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Turnout High, but Some Polling Place Issues in Philadelphia

Some voters were not on precinct lists and got provisional ballots, which could cut into Obama's totals tonight.
 
 
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Election Day started with heavy turnout in Philadelphia, where polling places quickly saw lines build and the biggest problems were new voters whose names were not on precinct lists and electronic voting machines that did not not work at the day's start.

The voter registration issues appeared to be more widespread, as election protection officials from the Obama campaign and the non-partisan "Committee of 70," a local watch group, noted that many people who had received voter registration cards in the mail were not listed on their precinct voter rolls.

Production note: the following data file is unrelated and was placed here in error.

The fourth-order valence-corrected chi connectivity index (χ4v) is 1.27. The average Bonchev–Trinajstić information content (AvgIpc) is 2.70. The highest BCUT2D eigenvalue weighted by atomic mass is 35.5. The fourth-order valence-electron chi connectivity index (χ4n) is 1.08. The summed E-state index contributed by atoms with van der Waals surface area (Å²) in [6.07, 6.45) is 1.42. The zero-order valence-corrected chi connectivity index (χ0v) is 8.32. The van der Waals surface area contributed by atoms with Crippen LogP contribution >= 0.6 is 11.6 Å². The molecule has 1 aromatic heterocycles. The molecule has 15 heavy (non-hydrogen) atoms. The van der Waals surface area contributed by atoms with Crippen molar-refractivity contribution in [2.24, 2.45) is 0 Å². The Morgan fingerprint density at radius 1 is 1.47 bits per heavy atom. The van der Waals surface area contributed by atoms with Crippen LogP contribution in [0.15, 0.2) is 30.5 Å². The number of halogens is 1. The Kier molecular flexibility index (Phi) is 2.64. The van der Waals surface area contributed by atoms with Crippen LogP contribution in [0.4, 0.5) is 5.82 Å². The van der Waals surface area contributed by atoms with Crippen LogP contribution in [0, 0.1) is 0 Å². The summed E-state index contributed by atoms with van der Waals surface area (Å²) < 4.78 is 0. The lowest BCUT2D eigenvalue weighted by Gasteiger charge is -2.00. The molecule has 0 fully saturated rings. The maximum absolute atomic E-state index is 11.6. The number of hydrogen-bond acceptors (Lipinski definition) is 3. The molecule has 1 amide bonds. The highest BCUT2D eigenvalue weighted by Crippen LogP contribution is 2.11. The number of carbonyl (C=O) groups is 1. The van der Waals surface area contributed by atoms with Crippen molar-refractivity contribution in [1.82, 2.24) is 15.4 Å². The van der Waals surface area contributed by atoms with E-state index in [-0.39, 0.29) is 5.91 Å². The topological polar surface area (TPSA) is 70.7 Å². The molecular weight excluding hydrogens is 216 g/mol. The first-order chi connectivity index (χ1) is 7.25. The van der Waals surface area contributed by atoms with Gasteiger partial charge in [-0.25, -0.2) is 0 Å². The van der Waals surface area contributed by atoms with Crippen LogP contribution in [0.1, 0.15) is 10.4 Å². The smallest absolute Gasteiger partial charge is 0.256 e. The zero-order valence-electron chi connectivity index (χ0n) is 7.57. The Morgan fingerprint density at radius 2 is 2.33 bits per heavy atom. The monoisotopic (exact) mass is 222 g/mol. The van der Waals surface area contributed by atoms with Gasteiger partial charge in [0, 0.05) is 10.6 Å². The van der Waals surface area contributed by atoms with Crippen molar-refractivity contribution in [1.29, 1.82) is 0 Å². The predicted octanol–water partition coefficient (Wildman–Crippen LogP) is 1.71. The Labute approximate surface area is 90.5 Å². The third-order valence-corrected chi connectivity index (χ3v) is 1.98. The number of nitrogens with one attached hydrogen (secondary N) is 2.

Calls by those election protection officials to the city's Board of Election revealed that those voters' names were on the city's central voter list, which should entitle them to vote with a regular ballot. However, the BOE's instructions to precinct judges, according to these poll watchers, was that anybody who was not on precinct lists should be given a provisional ballot. Those ballots must be verified after Election Day before being counted.

The impact of this voter list snafu -- explained by one ward committeeman as a paperwork backlog by election administrators in this Democrat-controlled city -- is hard to gauge. At several polling places, the estimate was that perhaps as much as 5 percent of the voters were receiving provisional ballots.